Presbyterian mistake

By taking a stand in favor of divestment the Presbyterians of America are saying that they have figured out who is right and who is wrong in the conflict.

Church Illustrative (photo credit: Wikimedia Commons)
Church Illustrative
(photo credit: Wikimedia Commons)
The General Assembly of the Presbyterian Church (USA) voted last week to divest from three American companies that do business with Israel. The reason given by the assembly’s Stated Clerk Rev. Gradyne Parsons was, “We as a church cannot profit from the destruction of [Palestinian] homes and lives.”
The church will divest from Caterpillar, because its bulldozers have been used to demolish Palestinian homes (even though the same bulldozers are used to take down illegal Jewish outposts). It will drop Hewlett-Packard, because the Israel Navy has used its products to coordinate the blockade of the Gaza Strip (ruled by a terrorist organization that uses violence to enforce Islamic law that discriminates against women and religious minorities such as Christians) and because its biometric scanners are in place at checkpoints (where they help make it easier for the IDF to check for terrorists).
It will divest from Motorola Solutions, because the IDF buys the company’s communication technologies (which are used to defend Israel from its many enemies).
Although Methodists and Presbyterians tend to be the most aggressively anti-Israel among liberal protestant denominations, all five of the mainline denominations – which include the Episcopalian, Evangelical Lutheran, and United Church of Christ – have debated and in some cases adopted policies intended to bring direct or indirect economic pressure on Israel to make concessions to the Palestinians.
Why are liberal protestant denominations so prone to singling out Israel for castigation? Catholics tend to be more even-handed regarding the Israeli-Palestinian conflict.
Evangelical Christians are often outright pro-Zionist in their outlook.
Part of the answer has to do with theology. Though for most of their history Catholics adhered to a rabidly anti-Semitic narrative that held Jews responsible for deicide and doomed them to wander the world powerless and victimized, the Church underwent a major reform called Vatican II in the mid-1960s that radically improved its approach to Jews and Judaism.
Evangelical Christians’ philo-Semitism is more deeply rooted.
With their fundamentalist reading of the Bible, they take seriously the promise made by God to Abraham and his offspring that the Land of Israel was given to them. There is the additional motivation based on belief in the verse in Genesis 12:3 where God tells Abraham, “I will bless them that bless thee, and curse him that curse thee.” Also a factor is the messianic and macabre belief that the Land of Israel is the future stage for a heavenly apocalypse: Before Christ can return to Earth, the Jews must return to Israel and the Temple must be restored, ushering in first a time of tribulation during which Jews must accept Christ or face destruction.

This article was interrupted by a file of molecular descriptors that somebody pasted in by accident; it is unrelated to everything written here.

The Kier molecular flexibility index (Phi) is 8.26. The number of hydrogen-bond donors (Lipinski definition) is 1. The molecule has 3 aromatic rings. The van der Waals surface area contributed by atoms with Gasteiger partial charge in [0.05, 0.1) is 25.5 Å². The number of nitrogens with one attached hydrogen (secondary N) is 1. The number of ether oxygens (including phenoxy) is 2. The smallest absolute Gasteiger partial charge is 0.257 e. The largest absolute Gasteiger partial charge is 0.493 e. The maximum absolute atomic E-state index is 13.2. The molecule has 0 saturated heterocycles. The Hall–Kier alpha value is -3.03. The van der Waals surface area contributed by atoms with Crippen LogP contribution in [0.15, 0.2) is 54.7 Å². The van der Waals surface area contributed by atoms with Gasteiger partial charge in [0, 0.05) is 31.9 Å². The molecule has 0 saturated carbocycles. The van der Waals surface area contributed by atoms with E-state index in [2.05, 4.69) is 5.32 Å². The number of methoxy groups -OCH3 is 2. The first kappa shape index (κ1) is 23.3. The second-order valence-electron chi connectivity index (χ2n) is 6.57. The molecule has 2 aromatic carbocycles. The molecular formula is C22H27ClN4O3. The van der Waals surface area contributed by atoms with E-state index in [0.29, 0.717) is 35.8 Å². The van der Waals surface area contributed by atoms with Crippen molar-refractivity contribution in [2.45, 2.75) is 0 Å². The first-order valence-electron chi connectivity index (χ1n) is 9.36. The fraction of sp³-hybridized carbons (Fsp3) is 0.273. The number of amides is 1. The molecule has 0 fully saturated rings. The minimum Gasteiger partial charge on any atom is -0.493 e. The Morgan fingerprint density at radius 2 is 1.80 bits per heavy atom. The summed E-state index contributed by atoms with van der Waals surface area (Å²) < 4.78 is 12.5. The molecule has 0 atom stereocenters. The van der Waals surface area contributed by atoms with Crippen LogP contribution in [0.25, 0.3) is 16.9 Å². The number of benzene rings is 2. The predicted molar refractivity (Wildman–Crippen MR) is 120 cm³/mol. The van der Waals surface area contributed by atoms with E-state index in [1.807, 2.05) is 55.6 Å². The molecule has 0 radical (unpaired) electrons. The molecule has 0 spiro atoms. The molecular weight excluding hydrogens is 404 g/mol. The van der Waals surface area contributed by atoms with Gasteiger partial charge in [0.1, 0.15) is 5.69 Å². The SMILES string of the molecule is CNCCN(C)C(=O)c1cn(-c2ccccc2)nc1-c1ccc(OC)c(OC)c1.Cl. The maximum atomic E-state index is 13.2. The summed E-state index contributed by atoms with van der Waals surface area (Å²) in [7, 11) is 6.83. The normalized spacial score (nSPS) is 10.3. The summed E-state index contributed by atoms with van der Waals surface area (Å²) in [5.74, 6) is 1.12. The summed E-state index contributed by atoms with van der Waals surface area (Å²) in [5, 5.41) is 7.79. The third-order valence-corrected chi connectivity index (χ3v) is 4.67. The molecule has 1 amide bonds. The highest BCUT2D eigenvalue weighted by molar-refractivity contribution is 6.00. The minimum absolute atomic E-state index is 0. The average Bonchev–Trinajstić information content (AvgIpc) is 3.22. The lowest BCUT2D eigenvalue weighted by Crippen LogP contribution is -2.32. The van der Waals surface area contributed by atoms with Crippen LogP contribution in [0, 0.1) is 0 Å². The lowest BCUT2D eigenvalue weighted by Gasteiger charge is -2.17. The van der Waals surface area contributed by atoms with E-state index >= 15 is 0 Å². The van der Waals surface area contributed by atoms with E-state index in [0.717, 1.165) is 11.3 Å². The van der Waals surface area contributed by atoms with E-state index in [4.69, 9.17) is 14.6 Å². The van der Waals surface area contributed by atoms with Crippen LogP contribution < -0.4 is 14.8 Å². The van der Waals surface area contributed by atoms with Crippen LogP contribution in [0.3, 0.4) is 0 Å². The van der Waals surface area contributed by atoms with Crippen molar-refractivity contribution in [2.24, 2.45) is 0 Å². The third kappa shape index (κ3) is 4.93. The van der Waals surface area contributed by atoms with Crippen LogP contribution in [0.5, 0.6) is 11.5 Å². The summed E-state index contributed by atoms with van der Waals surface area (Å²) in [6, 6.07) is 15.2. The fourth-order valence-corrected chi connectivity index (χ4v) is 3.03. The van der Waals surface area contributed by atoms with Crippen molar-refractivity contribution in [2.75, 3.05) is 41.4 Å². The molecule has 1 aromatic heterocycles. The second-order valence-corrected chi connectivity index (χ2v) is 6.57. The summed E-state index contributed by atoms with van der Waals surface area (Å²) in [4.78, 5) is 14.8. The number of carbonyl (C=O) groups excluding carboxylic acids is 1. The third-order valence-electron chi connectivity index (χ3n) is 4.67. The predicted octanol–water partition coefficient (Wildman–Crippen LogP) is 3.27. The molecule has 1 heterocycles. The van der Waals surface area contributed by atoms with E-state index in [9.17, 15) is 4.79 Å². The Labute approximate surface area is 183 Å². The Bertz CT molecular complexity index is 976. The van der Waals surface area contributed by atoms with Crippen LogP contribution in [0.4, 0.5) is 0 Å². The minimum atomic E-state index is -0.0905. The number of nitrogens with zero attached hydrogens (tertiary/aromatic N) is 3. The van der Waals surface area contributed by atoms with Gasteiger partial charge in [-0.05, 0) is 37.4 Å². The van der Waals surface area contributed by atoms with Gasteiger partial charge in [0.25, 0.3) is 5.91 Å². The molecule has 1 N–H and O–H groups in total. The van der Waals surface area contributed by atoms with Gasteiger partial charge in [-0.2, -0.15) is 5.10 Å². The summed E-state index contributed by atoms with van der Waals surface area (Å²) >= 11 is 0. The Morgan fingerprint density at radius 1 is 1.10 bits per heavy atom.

In contrast, liberal Protestant sects tend to have a less literal reading of the Gospel. They are, as a result, more likely to contemporize the fight to establish the kingdom of God as a call to support progressive political causes. Lacking a moral code grounded in scripture or tradition or common sense, theology turns into moral relativism. Their sincere desire to pursue justice might be motivated by a vague concept of faith. But implementation often puts them under the sway of organizations with rabidly anti-Zionist or even anti-American agendas.
Unsurprisingly, mainline American churches have been more critical of their own country and Israel than they have of such human rights abusers as China, North Korea, and Saudi Arabia, not to mention Hamas in Gaza and the Palestinian Authority on the West Bank.
Another factor is the prominence of liberation theology, a continual mindset of victimhood to solicit political sympathy and action on behalf of the “oppressed” against the “oppressors” and replacement theology, which holds that the church – in particular Palestinian Christians – has replaced Israel as the Jesus-like oppressed underdog.
It is dangerous to allow irrational theologies of any kind to inform one’s politics, whether these politics are pro-Zionist or anti-Zionist. Christians of all stripes should, instead, inform themselves about the Israeli-Palestinian conflict and reach their own conclusions based on reason, not theology. Intellectual honesty will lead any inquirer to admit at the very least that the issues are complicated.
By taking a stand in favor of divestment the Presbyterians of America are saying that they have figured out who is right and who is wrong in the conflict. And they have done this based either on the influence of irrational theology or a biased, radical left-wing agenda. As a result, some of the worst human rights offenders go unpunished by the mainline churches, while Israel is singled out for special censure.